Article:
• Influence of Learning Design of the Formation of Online Communities of Learning

    Jan, Shazia K; Macquarie University; Vlachopoulos, Panos; Macquarie University (AU Press, 2018-09-26)
    This paper presents the findings of a study on a fully online Bachelor’s level course in Health Sciences at a European University conducted to explore the influence of learning design on the formation and evolution of different types of communities of learning. The impetus for the study came from the well-established effectiveness of community-based learning, a need for understanding learning design and analytics within networked structures and, the lack of theoretical grounding for social network analysis (SNA) in previous literature.  Our study uses the Integrated Methodological Framework (IMF) which employs SNA as the key methodology for exploring community-based learning in light of the Communities of Practice (CoP) and Community of Inquiry (CoI) frameworks. The course comprised of three differently designed successive discussion forums spanning three weeks each. Network diagrams and SNA measures clearly showed the impact of the different learning designs on student engagement in the discussion forums. Based on CoP and CoI structural components within the IMF, a comparative analysis of whole-network properties of the three networks indicated the formation of a CoP, initiated and mediated by the tutor in discussion 1, sustained by the students in discussion 2, and disintegrated due to lack of guidance and facilitation in discussion 3. Qualitative analysis on the content of discussion posts revealed the importance of group oriented messages in the formation of the CoP. The paper discusses findings in terms of implications for learning design and analytics in online learning and the role of the tutor in community formation.
  • An Evaluative Study of a Distance Teacher Education Program in a University in Ghana

    Sampong, Kwasi Addo; Central University College, Ghana (AU Press, 2009-08-21)
    The study used an adaptation of Provus’ discrepancy evaluation model to evaluate a distance teacher education program in the University of Cape Coast, the premier teacher education institution in Ghana. The study involved comparing performance data of the program as perceived by students and faculty/administrators to standards prepared from the program’s design. Performance data was obtained by administering two survey instruments to a random sample of students and faculty/administrators. Discrepancies between performance and standards were reported. The study concluded that although there were some discrepancies between program standards and performance the program is fulfilling its purpose of upgrading the professional and academic performance of a large number of teachers in the public K-8 schools in Ghana.
  • Challenges of virtual and open distance science teacher education in Zimbabwe

    none; Mpofu, Vongai; Samukange, Tendai; Kusure, Lovemore M; Zinyandu, Tinoidzwa M; Denhere, Clever; Ndlovu, Shakespear; Chiveya, Renias; Matavire, Monica; Mukavhi, Leckson; et al. (AU Press, 2012-01-09)
    This paper reports on a study of the implementation of science teacher education through virtual and open distance learning in the Mashonaland Central Province, Zimbabwe. The study provides insight into challenges faced by students and lecturers on inception of the program at four centres. Data was collected from completed evaluation survey forms of forty-two lecturers who were directly involved at the launch of the program and in-depth interviews. Qualitative data analysis revealed that the programme faces potential threat from centre-, institution-, lecturer-, and student-related factors. These include limited resources, large classes, inadequate expertise in open and distance education, inappropriate science teacher education qualifications, implementer conflict of interest in program participation, students’ low self-esteem, lack of awareness of quality parameters of delivery systems among staff, and lack of standard criteria to measure the quality of services. The paper recommends that issues raised be addressed in order to produce quality teachers.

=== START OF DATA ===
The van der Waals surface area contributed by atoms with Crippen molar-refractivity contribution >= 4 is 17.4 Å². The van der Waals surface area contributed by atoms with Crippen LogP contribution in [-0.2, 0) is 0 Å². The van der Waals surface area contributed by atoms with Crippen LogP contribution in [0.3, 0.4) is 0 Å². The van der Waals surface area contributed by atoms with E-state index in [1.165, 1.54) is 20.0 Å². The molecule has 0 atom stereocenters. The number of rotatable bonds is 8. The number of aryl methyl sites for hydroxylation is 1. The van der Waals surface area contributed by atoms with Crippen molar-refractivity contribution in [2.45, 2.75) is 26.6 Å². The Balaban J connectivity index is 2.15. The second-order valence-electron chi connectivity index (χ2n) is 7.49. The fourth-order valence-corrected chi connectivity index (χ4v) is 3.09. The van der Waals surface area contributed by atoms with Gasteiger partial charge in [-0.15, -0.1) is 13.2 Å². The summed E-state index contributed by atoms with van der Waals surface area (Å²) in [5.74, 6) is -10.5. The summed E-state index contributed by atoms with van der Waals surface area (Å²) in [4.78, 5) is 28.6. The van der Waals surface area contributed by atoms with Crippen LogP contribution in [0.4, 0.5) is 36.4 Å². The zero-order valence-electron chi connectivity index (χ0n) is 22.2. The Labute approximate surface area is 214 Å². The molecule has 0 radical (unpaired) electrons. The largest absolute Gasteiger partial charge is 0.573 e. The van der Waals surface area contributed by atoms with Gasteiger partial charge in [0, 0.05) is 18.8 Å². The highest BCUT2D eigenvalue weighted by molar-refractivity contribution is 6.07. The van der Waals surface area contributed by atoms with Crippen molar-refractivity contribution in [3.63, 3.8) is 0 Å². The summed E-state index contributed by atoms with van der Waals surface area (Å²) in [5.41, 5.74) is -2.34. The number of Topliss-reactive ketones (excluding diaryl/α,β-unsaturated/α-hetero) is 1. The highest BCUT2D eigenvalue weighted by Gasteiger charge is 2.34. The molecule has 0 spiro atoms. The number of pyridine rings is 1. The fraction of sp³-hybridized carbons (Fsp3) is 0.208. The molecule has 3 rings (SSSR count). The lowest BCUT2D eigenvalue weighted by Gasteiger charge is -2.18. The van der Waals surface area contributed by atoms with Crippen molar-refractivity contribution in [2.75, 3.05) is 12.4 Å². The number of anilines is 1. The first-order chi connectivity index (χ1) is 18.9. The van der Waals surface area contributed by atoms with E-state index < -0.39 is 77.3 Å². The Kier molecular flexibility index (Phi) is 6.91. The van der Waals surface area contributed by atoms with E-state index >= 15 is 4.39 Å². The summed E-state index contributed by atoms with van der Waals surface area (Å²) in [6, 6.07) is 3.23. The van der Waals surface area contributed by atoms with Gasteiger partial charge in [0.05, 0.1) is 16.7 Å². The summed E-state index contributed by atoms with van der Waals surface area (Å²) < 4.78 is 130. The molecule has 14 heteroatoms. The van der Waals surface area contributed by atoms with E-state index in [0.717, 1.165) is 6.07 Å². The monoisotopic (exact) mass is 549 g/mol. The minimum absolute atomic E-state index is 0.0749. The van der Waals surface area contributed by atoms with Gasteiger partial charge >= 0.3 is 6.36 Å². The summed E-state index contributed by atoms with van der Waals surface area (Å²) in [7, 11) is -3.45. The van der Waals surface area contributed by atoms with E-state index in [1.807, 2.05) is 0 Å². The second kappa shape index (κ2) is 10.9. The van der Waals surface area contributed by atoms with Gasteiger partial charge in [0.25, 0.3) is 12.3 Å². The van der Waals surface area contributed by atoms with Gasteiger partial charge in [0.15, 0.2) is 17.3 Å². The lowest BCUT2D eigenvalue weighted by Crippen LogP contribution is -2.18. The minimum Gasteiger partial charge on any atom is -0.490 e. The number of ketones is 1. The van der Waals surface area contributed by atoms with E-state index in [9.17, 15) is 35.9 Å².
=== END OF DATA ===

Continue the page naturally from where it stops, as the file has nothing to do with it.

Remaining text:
• New Ways of Mediating Learning: Investigating the implications of adopting open educational resources for tertiary education at an institution in the United Kingdom as compared to one in South Africa

    Wilson, Tina; THE OPEN UNIVERSITY UK (AU Press, 2008-02-05)
    Access to education is not freely available to all. Open Educational Resources (OERs) have the potential to change the playing field in terms of an individual’s right to education. The Open University in the United Kingdom was founded almost forty years ago on the principle of ‘open’ access with no entry requirements necessary. The University develops innovative high quality multiple media distance-learning courses. In a new venture called OpenLearn, The Open University is making its course materials freely available worldwide on the Web as OERs ( see http://www.open.ac.uk/openlearn). How might other institutions make use of these distance-learning materials? The paper starts by discussing the different contexts wherein two institutions operate and the inequalities that exist between them. One institution is a university based in South Africa and the other is a college located in the United Kingdom. Both institutions, however, deliver distance-learning courses. The second part of the paper discusses preliminary findings when OERs are considered for tertiary education at these two institutions. The findings emphasise some of the opportunities and challenges that exist if these two institutions adopt OERs.